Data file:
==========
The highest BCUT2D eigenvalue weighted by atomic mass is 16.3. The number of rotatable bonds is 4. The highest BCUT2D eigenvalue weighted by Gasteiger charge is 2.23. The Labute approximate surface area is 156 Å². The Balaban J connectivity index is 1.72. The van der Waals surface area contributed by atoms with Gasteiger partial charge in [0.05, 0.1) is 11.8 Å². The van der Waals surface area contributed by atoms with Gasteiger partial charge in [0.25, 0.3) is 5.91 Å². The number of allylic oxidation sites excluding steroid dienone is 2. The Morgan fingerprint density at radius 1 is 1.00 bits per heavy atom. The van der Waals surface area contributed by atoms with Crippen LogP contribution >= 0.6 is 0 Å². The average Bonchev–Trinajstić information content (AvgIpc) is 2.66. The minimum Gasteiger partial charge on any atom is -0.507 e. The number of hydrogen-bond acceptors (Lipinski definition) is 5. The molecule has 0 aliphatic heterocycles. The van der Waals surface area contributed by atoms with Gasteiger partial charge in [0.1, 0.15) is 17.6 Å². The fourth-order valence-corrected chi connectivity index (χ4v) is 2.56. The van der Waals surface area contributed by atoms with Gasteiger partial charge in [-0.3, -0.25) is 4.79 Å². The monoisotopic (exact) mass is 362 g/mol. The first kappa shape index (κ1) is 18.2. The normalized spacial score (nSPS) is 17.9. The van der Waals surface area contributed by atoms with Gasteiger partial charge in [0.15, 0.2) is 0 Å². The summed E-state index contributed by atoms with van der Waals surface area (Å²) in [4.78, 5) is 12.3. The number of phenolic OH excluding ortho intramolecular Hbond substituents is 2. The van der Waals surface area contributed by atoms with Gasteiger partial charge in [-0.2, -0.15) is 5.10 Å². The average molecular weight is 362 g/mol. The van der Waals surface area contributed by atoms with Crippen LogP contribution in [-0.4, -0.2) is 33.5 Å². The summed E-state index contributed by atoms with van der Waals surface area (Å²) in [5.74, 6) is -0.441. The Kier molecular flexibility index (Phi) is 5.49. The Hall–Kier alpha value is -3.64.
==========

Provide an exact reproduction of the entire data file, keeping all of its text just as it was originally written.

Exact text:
The highest BCUT2D eigenvalue weighted by atomic mass is 16.3. The number of rotatable bonds is 4. The highest BCUT2D eigenvalue weighted by Gasteiger charge is 2.23. The Labute approximate surface area is 156 Å². The Balaban J connectivity index is 1.72. The van der Waals surface area contributed by atoms with Gasteiger partial charge in [0.05, 0.1) is 11.8 Å². The van der Waals surface area contributed by atoms with Gasteiger partial charge in [0.25, 0.3) is 5.91 Å². The number of allylic oxidation sites excluding steroid dienone is 2. The Morgan fingerprint density at radius 1 is 1.00 bits per heavy atom. The van der Waals surface area contributed by atoms with Crippen LogP contribution >= 0.6 is 0 Å². The average Bonchev–Trinajstić information content (AvgIpc) is 2.66. The minimum Gasteiger partial charge on any atom is -0.507 e. The number of hydrogen-bond acceptors (Lipinski definition) is 5. The molecule has 0 aliphatic heterocycles. The van der Waals surface area contributed by atoms with Gasteiger partial charge in [0.1, 0.15) is 17.6 Å². The fourth-order valence-corrected chi connectivity index (χ4v) is 2.56. The van der Waals surface area contributed by atoms with Gasteiger partial charge in [-0.3, -0.25) is 4.79 Å². The monoisotopic (exact) mass is 362 g/mol. The first kappa shape index (κ1) is 18.2. The normalized spacial score (nSPS) is 17.9. The van der Waals surface area contributed by atoms with Gasteiger partial charge in [0.15, 0.2) is 0 Å². The summed E-state index contributed by atoms with van der Waals surface area (Å²) in [4.78, 5) is 12.3. The number of phenolic OH excluding ortho intramolecular Hbond substituents is 2. The van der Waals surface area contributed by atoms with Gasteiger partial charge in [-0.2, -0.15) is 5.10 Å². The average molecular weight is 362 g/mol. The van der Waals surface area contributed by atoms with Crippen LogP contribution in [-0.4, -0.2) is 33.5 Å². The summed E-state index contributed by atoms with van der Waals surface area (Å²) in [5.74, 6) is -0.441. The Kier molecular flexibility index (Phi) is 5.49. The Hall–Kier alpha value is -3.64.